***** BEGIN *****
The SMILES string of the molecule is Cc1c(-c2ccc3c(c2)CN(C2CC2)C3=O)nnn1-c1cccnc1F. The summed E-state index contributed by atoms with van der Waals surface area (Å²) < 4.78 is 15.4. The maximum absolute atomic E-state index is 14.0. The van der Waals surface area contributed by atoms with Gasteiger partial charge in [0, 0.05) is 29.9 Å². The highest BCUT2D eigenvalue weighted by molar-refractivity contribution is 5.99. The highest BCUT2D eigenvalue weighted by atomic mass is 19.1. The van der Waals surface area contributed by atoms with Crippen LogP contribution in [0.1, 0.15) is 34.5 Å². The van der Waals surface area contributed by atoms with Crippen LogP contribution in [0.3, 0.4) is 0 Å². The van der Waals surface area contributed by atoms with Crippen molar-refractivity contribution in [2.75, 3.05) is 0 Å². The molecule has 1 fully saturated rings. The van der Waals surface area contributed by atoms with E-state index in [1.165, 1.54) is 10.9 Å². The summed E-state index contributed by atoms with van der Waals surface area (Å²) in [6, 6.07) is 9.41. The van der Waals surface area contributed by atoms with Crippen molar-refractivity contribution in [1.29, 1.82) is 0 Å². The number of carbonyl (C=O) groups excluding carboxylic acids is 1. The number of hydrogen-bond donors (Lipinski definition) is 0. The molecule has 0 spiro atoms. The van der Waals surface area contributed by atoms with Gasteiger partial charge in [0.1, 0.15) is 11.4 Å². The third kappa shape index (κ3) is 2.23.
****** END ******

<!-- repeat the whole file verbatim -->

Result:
The SMILES string of the molecule is Cc1c(-c2ccc3c(c2)CN(C2CC2)C3=O)nnn1-c1cccnc1F. The summed E-state index contributed by atoms with van der Waals surface area (Å²) < 4.78 is 15.4. The maximum absolute atomic E-state index is 14.0. The van der Waals surface area contributed by atoms with Gasteiger partial charge in [0, 0.05) is 29.9 Å². The highest BCUT2D eigenvalue weighted by molar-refractivity contribution is 5.99. The highest BCUT2D eigenvalue weighted by atomic mass is 19.1. The van der Waals surface area contributed by atoms with Crippen LogP contribution in [0.1, 0.15) is 34.5 Å². The van der Waals surface area contributed by atoms with Crippen LogP contribution in [0.3, 0.4) is 0 Å². The van der Waals surface area contributed by atoms with Crippen molar-refractivity contribution in [2.75, 3.05) is 0 Å². The molecule has 1 fully saturated rings. The van der Waals surface area contributed by atoms with E-state index in [1.165, 1.54) is 10.9 Å². The summed E-state index contributed by atoms with van der Waals surface area (Å²) in [6, 6.07) is 9.41. The van der Waals surface area contributed by atoms with Crippen molar-refractivity contribution in [1.29, 1.82) is 0 Å². The number of carbonyl (C=O) groups excluding carboxylic acids is 1. The number of hydrogen-bond donors (Lipinski definition) is 0. The molecule has 0 spiro atoms. The van der Waals surface area contributed by atoms with Gasteiger partial charge in [0.1, 0.15) is 11.4 Å². The third kappa shape index (κ3) is 2.23.